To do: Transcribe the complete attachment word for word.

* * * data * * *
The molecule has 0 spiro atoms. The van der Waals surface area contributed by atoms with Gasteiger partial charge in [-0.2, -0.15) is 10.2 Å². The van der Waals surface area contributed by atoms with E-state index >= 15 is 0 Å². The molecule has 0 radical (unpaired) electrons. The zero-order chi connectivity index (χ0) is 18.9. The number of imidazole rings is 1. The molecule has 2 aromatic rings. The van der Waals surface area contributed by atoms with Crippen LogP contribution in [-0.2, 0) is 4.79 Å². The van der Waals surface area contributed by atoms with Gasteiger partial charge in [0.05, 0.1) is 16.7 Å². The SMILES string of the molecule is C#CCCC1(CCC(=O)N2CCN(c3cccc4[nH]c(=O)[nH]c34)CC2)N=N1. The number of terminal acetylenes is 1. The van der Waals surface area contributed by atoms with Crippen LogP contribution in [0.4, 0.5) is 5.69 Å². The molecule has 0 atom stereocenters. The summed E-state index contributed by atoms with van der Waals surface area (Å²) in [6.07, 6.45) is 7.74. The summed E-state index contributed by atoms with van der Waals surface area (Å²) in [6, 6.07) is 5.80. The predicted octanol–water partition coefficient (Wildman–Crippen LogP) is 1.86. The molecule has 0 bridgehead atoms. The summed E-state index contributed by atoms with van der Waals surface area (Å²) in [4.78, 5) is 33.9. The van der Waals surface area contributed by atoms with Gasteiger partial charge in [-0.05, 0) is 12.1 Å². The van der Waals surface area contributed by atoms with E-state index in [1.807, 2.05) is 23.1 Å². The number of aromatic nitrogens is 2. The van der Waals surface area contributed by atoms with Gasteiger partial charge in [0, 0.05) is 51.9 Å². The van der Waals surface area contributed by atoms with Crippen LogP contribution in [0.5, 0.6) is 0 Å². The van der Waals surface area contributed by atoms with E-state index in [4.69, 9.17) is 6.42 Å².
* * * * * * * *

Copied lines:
The molecule has 0 spiro atoms. The van der Waals surface area contributed by atoms with Gasteiger partial charge in [-0.2, -0.15) is 10.2 Å². The van der Waals surface area contributed by atoms with E-state index >= 15 is 0 Å². The molecule has 0 radical (unpaired) electrons. The zero-order chi connectivity index (χ0) is 18.9. The number of imidazole rings is 1. The molecule has 2 aromatic rings. The van der Waals surface area contributed by atoms with Crippen LogP contribution in [-0.2, 0) is 4.79 Å². The van der Waals surface area contributed by atoms with Gasteiger partial charge in [0.05, 0.1) is 16.7 Å². The SMILES string of the molecule is C#CCCC1(CCC(=O)N2CCN(c3cccc4[nH]c(=O)[nH]c34)CC2)N=N1. The number of terminal acetylenes is 1. The van der Waals surface area contributed by atoms with Crippen LogP contribution in [0.4, 0.5) is 5.69 Å². The molecule has 0 atom stereocenters. The summed E-state index contributed by atoms with van der Waals surface area (Å²) in [6.07, 6.45) is 7.74. The summed E-state index contributed by atoms with van der Waals surface area (Å²) in [6, 6.07) is 5.80. The predicted octanol–water partition coefficient (Wildman–Crippen LogP) is 1.86. The molecule has 0 bridgehead atoms. The summed E-state index contributed by atoms with van der Waals surface area (Å²) in [4.78, 5) is 33.9. The van der Waals surface area contributed by atoms with Gasteiger partial charge in [-0.05, 0) is 12.1 Å². The van der Waals surface area contributed by atoms with E-state index in [1.807, 2.05) is 23.1 Å². The number of aromatic nitrogens is 2. The van der Waals surface area contributed by atoms with Gasteiger partial charge in [0, 0.05) is 51.9 Å². The van der Waals surface area contributed by atoms with Crippen LogP contribution in [0.5, 0.6) is 0 Å². The van der Waals surface area contributed by atoms with E-state index in [4.69, 9.17) is 6.42 Å².